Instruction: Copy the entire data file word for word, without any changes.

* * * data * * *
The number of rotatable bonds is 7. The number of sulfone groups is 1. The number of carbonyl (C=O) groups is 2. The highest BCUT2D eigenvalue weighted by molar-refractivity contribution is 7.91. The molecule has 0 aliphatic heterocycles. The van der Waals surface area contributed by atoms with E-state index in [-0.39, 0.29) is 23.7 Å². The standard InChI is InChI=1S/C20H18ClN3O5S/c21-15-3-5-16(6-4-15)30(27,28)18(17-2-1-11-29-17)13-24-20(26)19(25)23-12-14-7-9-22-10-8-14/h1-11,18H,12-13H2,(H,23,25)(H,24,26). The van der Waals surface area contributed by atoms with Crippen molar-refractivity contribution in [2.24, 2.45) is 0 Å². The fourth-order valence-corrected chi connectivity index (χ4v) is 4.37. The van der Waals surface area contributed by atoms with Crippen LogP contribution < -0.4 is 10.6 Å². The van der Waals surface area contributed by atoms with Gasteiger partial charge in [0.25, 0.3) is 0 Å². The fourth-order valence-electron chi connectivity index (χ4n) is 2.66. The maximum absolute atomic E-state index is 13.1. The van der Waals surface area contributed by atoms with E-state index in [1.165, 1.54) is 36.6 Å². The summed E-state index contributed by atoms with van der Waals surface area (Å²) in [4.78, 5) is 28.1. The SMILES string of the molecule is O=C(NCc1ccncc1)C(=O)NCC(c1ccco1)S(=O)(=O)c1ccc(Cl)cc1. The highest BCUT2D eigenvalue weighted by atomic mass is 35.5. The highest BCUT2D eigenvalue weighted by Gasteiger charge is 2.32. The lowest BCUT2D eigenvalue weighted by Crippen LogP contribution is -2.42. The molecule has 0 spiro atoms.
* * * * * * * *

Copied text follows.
The number of rotatable bonds is 7. The number of sulfone groups is 1. The number of carbonyl (C=O) groups is 2. The highest BCUT2D eigenvalue weighted by molar-refractivity contribution is 7.91. The molecule has 0 aliphatic heterocycles. The van der Waals surface area contributed by atoms with E-state index in [-0.39, 0.29) is 23.7 Å². The standard InChI is InChI=1S/C20H18ClN3O5S/c21-15-3-5-16(6-4-15)30(27,28)18(17-2-1-11-29-17)13-24-20(26)19(25)23-12-14-7-9-22-10-8-14/h1-11,18H,12-13H2,(H,23,25)(H,24,26). The van der Waals surface area contributed by atoms with Crippen molar-refractivity contribution in [2.24, 2.45) is 0 Å². The fourth-order valence-corrected chi connectivity index (χ4v) is 4.37. The van der Waals surface area contributed by atoms with Crippen LogP contribution < -0.4 is 10.6 Å². The van der Waals surface area contributed by atoms with Gasteiger partial charge in [0.25, 0.3) is 0 Å². The fourth-order valence-electron chi connectivity index (χ4n) is 2.66. The maximum absolute atomic E-state index is 13.1. The van der Waals surface area contributed by atoms with E-state index in [1.165, 1.54) is 36.6 Å². The summed E-state index contributed by atoms with van der Waals surface area (Å²) in [4.78, 5) is 28.1. The SMILES string of the molecule is O=C(NCc1ccncc1)C(=O)NCC(c1ccco1)S(=O)(=O)c1ccc(Cl)cc1. The highest BCUT2D eigenvalue weighted by atomic mass is 35.5. The highest BCUT2D eigenvalue weighted by Gasteiger charge is 2.32. The lowest BCUT2D eigenvalue weighted by Crippen LogP contribution is -2.42. The molecule has 0 spiro atoms.